Jamaica on Monday (June 15) welcomed 523 nationals and non-nationals to the island as the country reopened its borders to international travel.
This was after a near three-month shutdown in an effort to contain the local spread of the coronavirus (COVID 19).
The first of six flights to the island, an American Airlines aircraft from Miami, Florida, with approximately 125 passengers, arrived at the Sangster International Airport in Montego Bay, St. James, at about 11:50 a.m.
On hand to welcome the disembarking passengers were Minister of Tourism, Hon. Edmund Bartlett; Minister of Health and Wellness, Dr. the Hon. Christopher Tufton; Director of Tourism, Donovan White; Jamaica Hotel and Tourist Association (JHTA) President, Omar Robinson, among other officials.
Passengers, under the guidance of public health officials, were observed readily adhering to the stipulated health protocols established for the return of visitors to the island.
They were required to undergo health screening and risk assessment, including temperature checks and an interview by a health officer.
Speaking with journalists at the airport, Minister Bartlett said the logistics that were established enabled a smooth reopening of the airport to international travellers.
“I have never, in recent times, seen all key partners and elements come together so seamlessly in such a short time, to create a seamless flow of a process that is going to see not just Jamaica positioning itself as one of the first countries to be open but also one where the protocols are all in place,” he said.
“I want to use this opportunity to herald the soft opening of the tourism industry and, by extension, the continued soft opening of the economy of Jamaica. This morning, in my mind, was the fulfilment and the realisation of real collectivism,” Minister Bartlett said.
He commended the collaborative effort of the many agencies involved in the logistics, noting that the Ministry of Health and Wellness is “the backbone of this whole effort”.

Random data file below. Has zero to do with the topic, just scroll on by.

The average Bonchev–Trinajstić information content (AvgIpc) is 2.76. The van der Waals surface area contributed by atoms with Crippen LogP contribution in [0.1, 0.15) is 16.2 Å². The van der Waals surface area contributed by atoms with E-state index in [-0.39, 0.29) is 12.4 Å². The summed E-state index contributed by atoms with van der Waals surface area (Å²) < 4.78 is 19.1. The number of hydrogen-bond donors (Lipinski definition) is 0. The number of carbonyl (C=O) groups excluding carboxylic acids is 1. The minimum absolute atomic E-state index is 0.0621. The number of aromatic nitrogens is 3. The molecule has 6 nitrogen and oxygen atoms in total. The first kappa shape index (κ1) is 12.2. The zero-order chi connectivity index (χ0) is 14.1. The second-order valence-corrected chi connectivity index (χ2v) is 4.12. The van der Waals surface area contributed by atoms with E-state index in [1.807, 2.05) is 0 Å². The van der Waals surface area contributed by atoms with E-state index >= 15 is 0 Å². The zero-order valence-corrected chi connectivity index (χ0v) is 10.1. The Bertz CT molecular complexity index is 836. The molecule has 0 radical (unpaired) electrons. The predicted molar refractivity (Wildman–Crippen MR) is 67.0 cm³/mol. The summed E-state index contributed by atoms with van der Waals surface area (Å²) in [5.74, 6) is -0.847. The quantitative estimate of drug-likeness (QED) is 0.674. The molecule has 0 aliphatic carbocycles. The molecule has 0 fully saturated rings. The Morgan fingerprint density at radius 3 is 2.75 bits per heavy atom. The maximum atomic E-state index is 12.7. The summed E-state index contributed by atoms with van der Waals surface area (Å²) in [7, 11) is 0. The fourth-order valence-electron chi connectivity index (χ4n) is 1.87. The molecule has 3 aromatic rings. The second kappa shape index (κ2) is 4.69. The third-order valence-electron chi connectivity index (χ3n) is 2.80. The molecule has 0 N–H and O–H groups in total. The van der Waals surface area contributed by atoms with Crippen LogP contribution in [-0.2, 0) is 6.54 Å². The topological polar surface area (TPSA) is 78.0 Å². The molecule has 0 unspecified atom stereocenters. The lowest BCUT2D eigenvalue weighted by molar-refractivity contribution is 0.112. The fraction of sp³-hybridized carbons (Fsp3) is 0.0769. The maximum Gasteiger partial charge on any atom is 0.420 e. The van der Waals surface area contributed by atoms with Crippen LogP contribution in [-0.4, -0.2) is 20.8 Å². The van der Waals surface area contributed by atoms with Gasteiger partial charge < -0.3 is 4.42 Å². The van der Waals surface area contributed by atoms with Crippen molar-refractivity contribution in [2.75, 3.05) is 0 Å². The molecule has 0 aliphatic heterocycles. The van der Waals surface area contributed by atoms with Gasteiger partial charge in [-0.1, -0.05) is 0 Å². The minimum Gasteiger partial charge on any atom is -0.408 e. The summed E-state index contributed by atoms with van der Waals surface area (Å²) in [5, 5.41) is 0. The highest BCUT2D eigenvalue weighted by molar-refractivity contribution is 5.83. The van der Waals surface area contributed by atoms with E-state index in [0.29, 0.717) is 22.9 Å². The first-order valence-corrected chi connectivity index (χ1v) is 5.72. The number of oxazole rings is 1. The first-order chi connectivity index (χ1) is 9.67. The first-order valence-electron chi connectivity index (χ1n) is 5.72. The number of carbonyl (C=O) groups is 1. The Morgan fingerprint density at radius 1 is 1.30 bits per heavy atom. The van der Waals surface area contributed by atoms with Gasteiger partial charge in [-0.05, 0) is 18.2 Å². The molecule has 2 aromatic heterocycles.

Mr. Bartlett added that the phased reopening of the tourism sector provides a “great sense of hope that our jobs are coming back”.
“Just coming into this airport and being greeted first of all by the red caps (porters), signals the prospect that 5,000 people, who work at this airport, see their jobs coming back. With it is the responsibility to make sure that we follow the health protocols and that we manage this crisis well,” he noted.
For his part, Dr. Tufton informed that more than 100 health officials from the Western Regional Health Authority (WRHA) were on location to ensure “a seamless process as long as persons comply with the directives given”.
“Our health officers have been put in place working closely with our tourism partners. We have spent the better part of the last number of days working out the logistics here on the ground at the airport. It’s still early days, but so far so good,” he said.
He noted that “based on the numbers that have expressed an interest, we are encouraged that non-Jamaicans have confidence in our processes here and that they are willing to comply with those processes in their interest and also in the interest of the general population”.
“That augurs well for a stronger product when the time comes for further expansion and other phases that will come,” Dr. Tufton added.
The Health and Wellness Minister lauded the WRHA and other key players who have been working effortlessly to establish the necessary protocols ahead of Monday’s scheduled reopening.
Chief Executive Officer (CEO) of MBJ Airports Limited, operator of the Sangster International Airport, Shane Munroe, said “we are excited to see passengers back at the airport” expressing confidence that the raft of safety measures implemented will safeguard the safety of staff and travellers.
“We are encouraged by what the team has done so far, and the coming together of the various agencies is certainly working. So far, we see passengers excited to travel much more than we would have even imagined,” he noted.